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Justice John Roberts Relied on Incorrect Data to Gut Voting Rights Act


A fact-check published Tuesday by a non profit group showed that Chief Justice John Roberts relied on bad info in the Supreme Court ruling to gut the Voting Rights Act. In 2013’s Shelby County v. Holder, the court believed 5-4 that the historical circumstances behind the law–racist disenfranchisement of black voters–no longer seemed to be an issue because rates of black voter registration apparently outpaced that of white people.

From Roberts’ opinion:

See S. Rep. No. 109–295, p. 11 (2006); H. R. Rep. No. 109–478, at 12. The 2004 figures come from the Census Bureau. Census Bureau data from the most recent election indicate that African-American voter turnout exceeded white voter turnout in five of the six States originally covered by §5, with a gap in the sixth State of less than one half of one percent.

In their expansive study on Supreme Court opinions, ProPublica said Roberts actually used a good source: a report by the Senate Judiaciary Committee in 2006. In turn, committee staffers got their information from a 2004 U.S. Census Bureau post-election survey. So far, so good.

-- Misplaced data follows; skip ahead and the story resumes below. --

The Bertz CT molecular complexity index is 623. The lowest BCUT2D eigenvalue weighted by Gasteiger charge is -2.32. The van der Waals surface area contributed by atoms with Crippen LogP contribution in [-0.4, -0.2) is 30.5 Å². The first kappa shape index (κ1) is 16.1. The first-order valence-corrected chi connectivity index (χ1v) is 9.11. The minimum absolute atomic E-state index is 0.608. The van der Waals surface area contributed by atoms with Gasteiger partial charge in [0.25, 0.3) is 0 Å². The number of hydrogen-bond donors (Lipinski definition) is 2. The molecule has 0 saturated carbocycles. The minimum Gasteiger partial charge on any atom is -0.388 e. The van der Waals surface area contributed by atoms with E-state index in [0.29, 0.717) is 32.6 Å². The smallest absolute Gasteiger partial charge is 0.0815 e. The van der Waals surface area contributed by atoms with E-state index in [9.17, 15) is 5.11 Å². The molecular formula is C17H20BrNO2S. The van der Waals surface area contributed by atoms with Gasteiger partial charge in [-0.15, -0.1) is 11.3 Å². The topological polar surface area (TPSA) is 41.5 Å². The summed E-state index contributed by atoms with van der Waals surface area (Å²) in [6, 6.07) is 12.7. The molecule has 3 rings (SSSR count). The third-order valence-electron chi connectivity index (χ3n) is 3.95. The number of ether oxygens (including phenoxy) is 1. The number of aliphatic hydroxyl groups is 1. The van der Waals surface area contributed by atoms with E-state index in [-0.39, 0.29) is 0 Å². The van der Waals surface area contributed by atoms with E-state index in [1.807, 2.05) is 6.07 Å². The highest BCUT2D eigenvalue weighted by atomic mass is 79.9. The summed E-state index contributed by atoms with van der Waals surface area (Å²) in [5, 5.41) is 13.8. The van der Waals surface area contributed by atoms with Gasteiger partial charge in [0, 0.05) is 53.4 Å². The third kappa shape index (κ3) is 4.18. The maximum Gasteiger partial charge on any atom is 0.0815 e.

But here’s the problem: Those committee staffers pulled their white voter numbers from the category “white alone.” That’s a pretty broad term, which includes people who are in some part identified as belonging to the white racial group which includes Hispanic people. People who are ID’d as Hispanic will also go under at least one race (eg. white, or black), but most Hispanic people are labeled as “white alone.” This skewed impressions of voter registrations. Some of those white people were actually immigrants, and not U.S. citizens. Therefore, they couldn’t vote in the first place.

The court ruled 5-4 to strike down section 4(b) because it put undue burdens on states for circumstances that were supposedly no longer true. Justices declined to comment when ProPublica reached out to learn more about the errors.

Some of their former law clerks told the outlet that errors were undoubtedly mistakes.

“The court, like any institution, never wants to get it wrong,” said Erin Murphy, one of Roberts’ former clerks.

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